Traditional trade companies stand tall even at the time of digital disruptions. Despite the exciting growth stories of their digital-first competitors, the traditional trade channels contribute 95 per cent of sales in India.

Eliminating retailers, wholesalers and middlemen with digital go-to-market (GTM) strategies, disruptors improve margins and offer customers attractive assortments and lower costs, which traditional companies find hard to beat. Yet, they cannot rely on digital sales alone.

A consumer durables D2C brand grew over 100 per cent in just five years, it has now expanded to general trade channels, setting up physical stores and 3,000 plus retail partners. A Mumbai-based furnishings company that began as an online-only marketplace now has 200 physical studios in 100 cities, growing at over 50 per cent revenue CAGR since inception.

And there are several more examples. A look at channel-wise sales contributions shows that traditional trade is here to stay. In fragmented sectors such as cement, steel, paints, sanitaryware, auto aftermarket, digital channels contribute under 5 per cent of sales, compared to 95 per cent from physical channels across distributor or dealer-led sales, institutional channels, and exclusive brand stores. This prompts most digital-first companies to expand to other distribution channels after an initial digital splash.

We studied the total market size for the fragmented sectors of cement, steel, paints, sanitaryware, auto aftermarket — on the basis of the balance sheets of top five to six companies in every sector plus industry reports on total estimated market size. We then estimated the total sales coming from digital channels in these sectors, evaluating toplines of digital disruptors in these sectors to arrive at the percentage of sales coming from digital channels and corroborated these findings through interviews.

While digital-first companies are not a threat to traditional trade companies, they are a crucial nudge to traditional trade to digitise their GTM strategies.

Entrenched in the brick-and-mortar approach, companies feel hesitant to take such initiatives for lack of ability or resources. This needs to change. First, because digitisation can help optimise costs — which are traditionally high due to leakages in trade margins for channel partners, and high costs for logistics, warehousing, and inventory. Tech solutions like analytics-enabled demand forecasting or real-time inventory tracking could boost efficiencies. And second, because digitisation can enhance customer experience and choice at the point-of-sale (POS), with analytics and personalised marketing strategies attracting the end-customer and increasing footfall.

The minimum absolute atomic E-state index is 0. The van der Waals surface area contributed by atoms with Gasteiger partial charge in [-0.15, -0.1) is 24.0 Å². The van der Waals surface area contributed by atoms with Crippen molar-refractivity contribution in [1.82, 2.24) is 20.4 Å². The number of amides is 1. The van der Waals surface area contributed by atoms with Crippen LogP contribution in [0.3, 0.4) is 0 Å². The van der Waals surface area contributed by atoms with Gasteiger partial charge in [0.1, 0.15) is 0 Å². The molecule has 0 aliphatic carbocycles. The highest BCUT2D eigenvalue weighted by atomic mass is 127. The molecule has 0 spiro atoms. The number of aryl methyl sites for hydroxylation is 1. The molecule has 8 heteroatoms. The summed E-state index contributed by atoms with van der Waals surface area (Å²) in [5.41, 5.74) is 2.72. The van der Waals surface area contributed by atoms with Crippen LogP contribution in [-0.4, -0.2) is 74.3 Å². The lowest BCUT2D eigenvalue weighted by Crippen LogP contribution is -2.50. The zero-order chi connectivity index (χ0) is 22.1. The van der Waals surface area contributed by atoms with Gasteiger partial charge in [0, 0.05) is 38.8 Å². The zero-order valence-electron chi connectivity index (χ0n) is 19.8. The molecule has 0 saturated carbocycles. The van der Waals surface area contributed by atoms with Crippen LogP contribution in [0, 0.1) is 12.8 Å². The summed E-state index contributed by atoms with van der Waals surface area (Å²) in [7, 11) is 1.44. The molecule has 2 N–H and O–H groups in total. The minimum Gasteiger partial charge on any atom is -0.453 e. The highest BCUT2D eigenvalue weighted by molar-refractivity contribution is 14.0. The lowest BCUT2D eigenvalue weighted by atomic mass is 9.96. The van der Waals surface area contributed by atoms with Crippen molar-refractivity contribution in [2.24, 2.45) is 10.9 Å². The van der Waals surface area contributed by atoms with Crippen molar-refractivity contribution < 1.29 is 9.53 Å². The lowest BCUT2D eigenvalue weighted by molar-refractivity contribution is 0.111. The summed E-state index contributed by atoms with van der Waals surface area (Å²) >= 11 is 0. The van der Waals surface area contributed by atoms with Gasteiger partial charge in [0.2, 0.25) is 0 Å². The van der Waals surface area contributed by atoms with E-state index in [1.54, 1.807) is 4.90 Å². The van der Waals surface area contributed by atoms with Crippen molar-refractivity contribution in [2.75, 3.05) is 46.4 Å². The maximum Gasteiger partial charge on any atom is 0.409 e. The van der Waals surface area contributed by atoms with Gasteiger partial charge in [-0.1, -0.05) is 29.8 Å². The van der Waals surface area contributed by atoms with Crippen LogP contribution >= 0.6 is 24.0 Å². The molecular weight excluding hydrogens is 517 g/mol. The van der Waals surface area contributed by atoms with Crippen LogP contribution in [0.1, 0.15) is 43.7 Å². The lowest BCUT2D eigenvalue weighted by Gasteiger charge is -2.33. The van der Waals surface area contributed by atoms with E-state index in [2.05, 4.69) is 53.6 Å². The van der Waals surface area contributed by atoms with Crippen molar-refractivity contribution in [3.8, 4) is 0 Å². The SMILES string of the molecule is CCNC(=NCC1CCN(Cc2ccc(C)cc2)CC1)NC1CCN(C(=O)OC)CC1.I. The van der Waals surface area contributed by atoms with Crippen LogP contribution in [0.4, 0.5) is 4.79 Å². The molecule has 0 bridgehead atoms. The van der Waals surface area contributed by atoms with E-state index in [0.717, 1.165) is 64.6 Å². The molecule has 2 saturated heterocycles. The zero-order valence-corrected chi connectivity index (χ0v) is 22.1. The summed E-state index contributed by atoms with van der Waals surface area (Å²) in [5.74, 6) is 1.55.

Digital gains

Several companies that long relied on traditional trade channels have now added digital technologies for more effective GTM strategies.

– A large steel company used technology to grow secondary sales visibility for better incentive planning; they enabled third-party credit for their retailers, based on the history of their digital payments to distributors, seeing 20 per cent incremental sales growth for their distributors.

– An auto parts company used secondary sales data to better segment channel partners and customise trade promotion schemes, optimising trade spend by 10-15 per cent. They digitally paid out incentives to over 50,000 retailers – forming a direct connection for repeat purchases. Granular demand data has strengthened their logistics network planning and integrated business planning: they halved their depot footprint, improved direct dispatch to 70-80 per cent, reduced inventory by 20-30 per cent, and raised demand forecast accuracy 20 per cent.

– A tyre manufacturer used tools such as Google My Business and social media to generate demand for their channel partners. They caught customers at the moment of choice – when customers researched online before a tyre purchase, they pushed information on their nearby dealers and directed these potential customers to a physical store. Twenty to 30 per cent of their incremental growth now came via digital leads.

Besides reducing service costs, traditional trade companies have used digital technologies to differentiate their value propositions and enhance customer convenience. Doing so will allow them to beat disruptors at their own game, offering customers the unique value propositions usually monopolised by digital-first companies.

The writers are with McKinsey & Company